I’ve got three vehicles. A 1992 Suburban with a 454, about 10 - 12 mpg. A Plymouth Neon that gets around 25, and a Mitsu Eclipse that gets around 34. I drive each depending on my need. To work is usually the Eclipse, unless we’ve got a kid with us, then it’s the Neon, unless we have more than 2 of the kids with us, then it’s the 'Burb. If I didn’t have a large family I’d probably get rid of the Burb or at least drive it a whole lot less, but to me it’s a necessity.

Yeah, they’re experimenting with bio-diesel here too. From what I understand, any modern diesel can run on it, with minimal modifications! The only downside would be that a traffic jam would smell like an Amsterdam snackbar at 3 AM on a busy Saturday, but hey, the output’s a lot cleaner than normal diesel! And hell, I have climate control, I’ll live. It’s those paupers in the older cars that don’t that need to worry. :slight_smile:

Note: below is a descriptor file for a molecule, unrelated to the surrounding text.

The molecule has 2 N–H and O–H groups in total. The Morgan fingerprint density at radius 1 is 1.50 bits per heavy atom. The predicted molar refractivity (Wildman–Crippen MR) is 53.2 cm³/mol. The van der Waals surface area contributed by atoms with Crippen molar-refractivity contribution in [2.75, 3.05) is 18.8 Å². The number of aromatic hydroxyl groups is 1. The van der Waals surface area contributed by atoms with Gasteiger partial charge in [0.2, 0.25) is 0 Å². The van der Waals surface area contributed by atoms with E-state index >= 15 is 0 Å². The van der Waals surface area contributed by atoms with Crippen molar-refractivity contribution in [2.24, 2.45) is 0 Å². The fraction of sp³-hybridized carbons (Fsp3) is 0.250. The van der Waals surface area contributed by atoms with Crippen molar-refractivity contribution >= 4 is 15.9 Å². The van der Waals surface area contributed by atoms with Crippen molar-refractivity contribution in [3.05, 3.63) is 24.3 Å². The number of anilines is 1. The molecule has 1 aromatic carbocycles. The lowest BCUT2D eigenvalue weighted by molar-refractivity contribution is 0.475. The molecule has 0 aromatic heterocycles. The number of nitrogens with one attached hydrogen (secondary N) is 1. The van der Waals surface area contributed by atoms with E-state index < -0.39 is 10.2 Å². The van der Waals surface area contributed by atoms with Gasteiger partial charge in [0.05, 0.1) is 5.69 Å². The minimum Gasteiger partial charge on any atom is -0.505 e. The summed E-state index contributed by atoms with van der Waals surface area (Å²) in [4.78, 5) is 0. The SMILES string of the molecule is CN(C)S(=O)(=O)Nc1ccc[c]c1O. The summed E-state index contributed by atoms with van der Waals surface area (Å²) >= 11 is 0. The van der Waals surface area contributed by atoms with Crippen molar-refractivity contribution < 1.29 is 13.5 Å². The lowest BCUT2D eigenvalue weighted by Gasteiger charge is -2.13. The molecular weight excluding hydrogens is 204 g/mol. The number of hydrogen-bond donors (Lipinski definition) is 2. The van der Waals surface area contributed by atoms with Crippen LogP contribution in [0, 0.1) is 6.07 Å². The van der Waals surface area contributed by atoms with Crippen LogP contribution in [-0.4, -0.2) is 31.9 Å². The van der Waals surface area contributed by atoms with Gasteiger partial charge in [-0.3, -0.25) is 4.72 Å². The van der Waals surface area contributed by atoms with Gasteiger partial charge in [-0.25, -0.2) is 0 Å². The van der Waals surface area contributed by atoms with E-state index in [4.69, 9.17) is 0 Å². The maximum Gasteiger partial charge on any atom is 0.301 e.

220,000 miles on an engine? No problem for a Mercedes diesel. Very iffy for a Jetta. You get what you pay for - Mercedes diesels are virtually indestructable. I rode along in a taxi last year, and the odometer said 200,000 kilometers. I commented on the low reading, seeing as the car (a Mercedes 200 Diesel from the late 1980’s) was at least 13 years old or so.

“That’s 1 million and 200,000 kilometers, sir”, said the driver. :eek:

Regular maintenance. Same gear box, unrevised block. Sure, they’re slow as snails, but DAMN are they durable!
Therein lies the problem with more modern diesels: they’re actually fast, and in the race for horsepower and torque, reliability lost out. Oh, my 90 BHP Citroën can still do 500,000 kilometers, probably. But the 1.9 liter diesel in the Golf, in its most powerful version, cranking out 150 BHP? You’d be lucky if it lived to see 200,000 clicks.